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United States v. Barrett

United States District Court, M.D. Louisiana

June 12, 2019

UNITED STATES OF AMERICA
v.
JEREMY CARLTON BARRETT

          RULING AND ORDER

          JUDGE BRIAN A. JACKSON JUDGE

         Before the Court is the Motion for Relief from Judgment Pursuant to Rule 60(b) of the Federal Rules of Civil Procedure (Doc. 84). The United States did not file a response. For the reasons stated herein, the Motion for Relief from Judgment Pursuant to Rule 60(b) of the Federal Rules of Civil Procedure (Doc. 84) is DENIED.

         I. BACKGROUND

         On March 15, 2017, Petitioner was charged in an Indictment with one count of possessing a firearm after having been convicted of a felony offense in violation of 18 U.S.C. § 922(g)(1) and one count of possessing an unregistered sawed-off shotgun in violation of 26 U.S.C. § 5861(d). (Doc. 1). On February 6, 2008 Petitioner pleaded guilty to both counts. (Doc. 49). On July 3, 2008, Petitioner was sentenced to a term of imprisonment of 216 months on count one and a term of imprisonment of 120 months on count two, to be served concurrently. The Court sentenced Petitioner under the Armed Career Criminal Act, 18 U.S.C. § 924(e), which provides that an individual convicted of being a felon in possession of a firearm must receive a minimum of fifteen years in prison if he has previously been convicted of three violent felony offenses. Id. Defendant had been convicted for armed robbery twice. He had also been previously convicted of simple burglary and simple burglary of an inhabited dwelling. (Doc. 64, at pp. 5, 7). On May 9, 2016 Petitioner filed a Motion to Vacate under 28 U.S.C. §2255, in which he argued that the Court should vacate his sentence based on Johnson v. United States, 135 S.Ct. 2551 (2015).[1] (Doc. 65). On June 26, 2017, Petitioner amended his Motion to Vacate, arguing that the Court should also vacate his sentence based on Mathis v. United States, 136 S.Ct. 2243, 2251 (2016).[2]The Court denied Petitioner's motion on November 21, 2017. Petitioner now asks the Court to set aside its ruling on the Motion to Vacate.[3]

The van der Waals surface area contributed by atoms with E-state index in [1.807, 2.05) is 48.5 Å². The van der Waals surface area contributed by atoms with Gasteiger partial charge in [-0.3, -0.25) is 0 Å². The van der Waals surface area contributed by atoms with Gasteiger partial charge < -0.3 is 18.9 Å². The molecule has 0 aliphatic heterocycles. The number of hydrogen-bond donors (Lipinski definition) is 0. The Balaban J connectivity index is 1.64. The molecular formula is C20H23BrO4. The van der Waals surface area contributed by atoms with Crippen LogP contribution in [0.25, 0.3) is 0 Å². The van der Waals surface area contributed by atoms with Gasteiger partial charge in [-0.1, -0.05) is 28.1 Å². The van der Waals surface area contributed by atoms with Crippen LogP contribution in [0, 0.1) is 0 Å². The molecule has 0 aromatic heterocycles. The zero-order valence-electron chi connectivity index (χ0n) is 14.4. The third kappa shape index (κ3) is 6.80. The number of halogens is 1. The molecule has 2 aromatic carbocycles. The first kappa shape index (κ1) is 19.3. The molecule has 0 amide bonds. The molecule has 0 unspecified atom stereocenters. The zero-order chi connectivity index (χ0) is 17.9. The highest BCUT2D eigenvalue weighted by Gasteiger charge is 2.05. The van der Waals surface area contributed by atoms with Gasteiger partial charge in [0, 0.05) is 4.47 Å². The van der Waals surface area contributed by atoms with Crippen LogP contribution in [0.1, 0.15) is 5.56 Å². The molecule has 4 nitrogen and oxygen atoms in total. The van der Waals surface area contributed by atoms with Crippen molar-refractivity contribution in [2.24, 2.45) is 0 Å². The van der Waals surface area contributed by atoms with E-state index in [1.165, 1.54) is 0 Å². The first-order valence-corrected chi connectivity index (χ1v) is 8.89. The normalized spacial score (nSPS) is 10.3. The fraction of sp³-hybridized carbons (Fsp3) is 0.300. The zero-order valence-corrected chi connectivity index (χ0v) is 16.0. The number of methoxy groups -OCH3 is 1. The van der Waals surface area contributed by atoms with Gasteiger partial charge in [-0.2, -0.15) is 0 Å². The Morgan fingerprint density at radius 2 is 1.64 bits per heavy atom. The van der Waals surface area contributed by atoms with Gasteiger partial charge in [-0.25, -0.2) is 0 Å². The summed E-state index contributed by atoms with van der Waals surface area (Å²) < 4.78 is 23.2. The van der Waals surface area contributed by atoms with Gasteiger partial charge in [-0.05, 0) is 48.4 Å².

II. LEGAL STANDARD

         Federal Rule of Civil Procedure 60(b) "allows a party to seek relief from a final judgement, and request reopening of his case, under a limited set of circumstances." Gonzalez v. Crosby, 545 U.S. 524, 528 (2005). Rule 60(b) provides that relief from a judgment or order may be had for (1) mistake, inadvertence, surprise, or excusable neglect, (2) newly discovered evidence, (3) fraud, misrepresentation or misconduct by an opposing party, (4) a void judgment, (5) a judgment that has already been satisfied, is no longer equitable, or has effectively been overturned, or (6) any other reason that justifies such relief.

         III. DISCUSSION

         The ACCA provides that if an individual convicted of felon in possession of a firearm in violation of 18 U.S.C. § 922(g) has three previous convictions for a "violent felony," he is subject to a mandatory sentence of a minimum of fifteen years and a maximum of life. 18 U.S.C. § 924(e)(1).

         The ACCA defines "violent felony" in three ways:

• The elements clause defines a violent felony as a crime that "has an element the use, attempted use, or threatened use of physical force against the person of another." 18 U.S.C. § 924(e)(2)(B)(i).
• The enumerated clause provides that a violent felony includes "burglary, arson, or extortion, [or a crime that] involves use of explosives[.]" 18 U.S.C § 924(e)(2)(B)(ii)
• The residual clause defines a violent felony as a crime that "otherwise involves conduct that presents a serious potential risk of physical injury to another." Id.

         Petitioner argues that his two previous convictions for armed robbery, conviction for simple burglary, and conviction for simple burglary of an inhabited dwelling do not qualify as convictions for violent felonies under any of the provisions of the ACCA.

         A. Johnson v. United States and Sessi ...


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